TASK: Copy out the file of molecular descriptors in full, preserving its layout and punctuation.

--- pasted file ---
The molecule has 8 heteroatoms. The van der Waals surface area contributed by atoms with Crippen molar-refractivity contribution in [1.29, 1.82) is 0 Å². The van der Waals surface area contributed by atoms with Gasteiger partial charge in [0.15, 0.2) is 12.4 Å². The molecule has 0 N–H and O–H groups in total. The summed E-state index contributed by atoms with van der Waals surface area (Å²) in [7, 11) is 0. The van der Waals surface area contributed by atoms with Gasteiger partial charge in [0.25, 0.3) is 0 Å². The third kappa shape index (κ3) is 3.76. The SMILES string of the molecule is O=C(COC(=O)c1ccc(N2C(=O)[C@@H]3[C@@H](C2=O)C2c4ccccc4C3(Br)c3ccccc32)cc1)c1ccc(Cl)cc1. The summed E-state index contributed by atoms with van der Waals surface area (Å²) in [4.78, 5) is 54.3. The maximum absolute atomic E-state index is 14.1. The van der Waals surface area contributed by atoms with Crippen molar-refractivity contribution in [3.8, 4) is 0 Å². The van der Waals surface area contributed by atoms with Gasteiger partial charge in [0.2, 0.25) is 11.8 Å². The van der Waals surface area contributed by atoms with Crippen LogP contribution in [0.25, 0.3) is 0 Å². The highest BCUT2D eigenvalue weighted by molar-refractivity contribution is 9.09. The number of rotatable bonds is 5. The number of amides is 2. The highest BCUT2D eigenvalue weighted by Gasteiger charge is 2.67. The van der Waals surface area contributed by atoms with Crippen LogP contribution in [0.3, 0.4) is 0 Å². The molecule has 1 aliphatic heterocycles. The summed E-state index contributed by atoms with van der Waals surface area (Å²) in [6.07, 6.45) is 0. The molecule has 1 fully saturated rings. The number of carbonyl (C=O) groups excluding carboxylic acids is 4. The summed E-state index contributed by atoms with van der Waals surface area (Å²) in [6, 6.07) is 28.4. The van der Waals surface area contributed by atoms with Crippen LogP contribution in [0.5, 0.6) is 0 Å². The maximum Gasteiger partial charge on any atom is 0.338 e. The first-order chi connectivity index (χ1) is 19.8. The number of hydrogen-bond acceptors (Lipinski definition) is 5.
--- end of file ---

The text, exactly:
The molecule has 8 heteroatoms. The van der Waals surface area contributed by atoms with Crippen molar-refractivity contribution in [1.29, 1.82) is 0 Å². The van der Waals surface area contributed by atoms with Gasteiger partial charge in [0.15, 0.2) is 12.4 Å². The molecule has 0 N–H and O–H groups in total. The summed E-state index contributed by atoms with van der Waals surface area (Å²) in [7, 11) is 0. The van der Waals surface area contributed by atoms with Gasteiger partial charge in [0.25, 0.3) is 0 Å². The third kappa shape index (κ3) is 3.76. The SMILES string of the molecule is O=C(COC(=O)c1ccc(N2C(=O)[C@@H]3[C@@H](C2=O)C2c4ccccc4C3(Br)c3ccccc32)cc1)c1ccc(Cl)cc1. The summed E-state index contributed by atoms with van der Waals surface area (Å²) in [4.78, 5) is 54.3. The maximum absolute atomic E-state index is 14.1. The van der Waals surface area contributed by atoms with Crippen molar-refractivity contribution in [3.8, 4) is 0 Å². The van der Waals surface area contributed by atoms with Gasteiger partial charge in [0.2, 0.25) is 11.8 Å². The van der Waals surface area contributed by atoms with Crippen LogP contribution in [0.25, 0.3) is 0 Å². The highest BCUT2D eigenvalue weighted by molar-refractivity contribution is 9.09. The number of rotatable bonds is 5. The number of amides is 2. The highest BCUT2D eigenvalue weighted by Gasteiger charge is 2.67. The van der Waals surface area contributed by atoms with Crippen LogP contribution in [0.3, 0.4) is 0 Å². The molecule has 1 aliphatic heterocycles. The summed E-state index contributed by atoms with van der Waals surface area (Å²) in [6.07, 6.45) is 0. The molecule has 1 fully saturated rings. The number of carbonyl (C=O) groups excluding carboxylic acids is 4. The summed E-state index contributed by atoms with van der Waals surface area (Å²) in [6, 6.07) is 28.4. The van der Waals surface area contributed by atoms with Crippen LogP contribution in [0.5, 0.6) is 0 Å². The maximum Gasteiger partial charge on any atom is 0.338 e. The first-order chi connectivity index (χ1) is 19.8. The number of hydrogen-bond acceptors (Lipinski definition) is 5.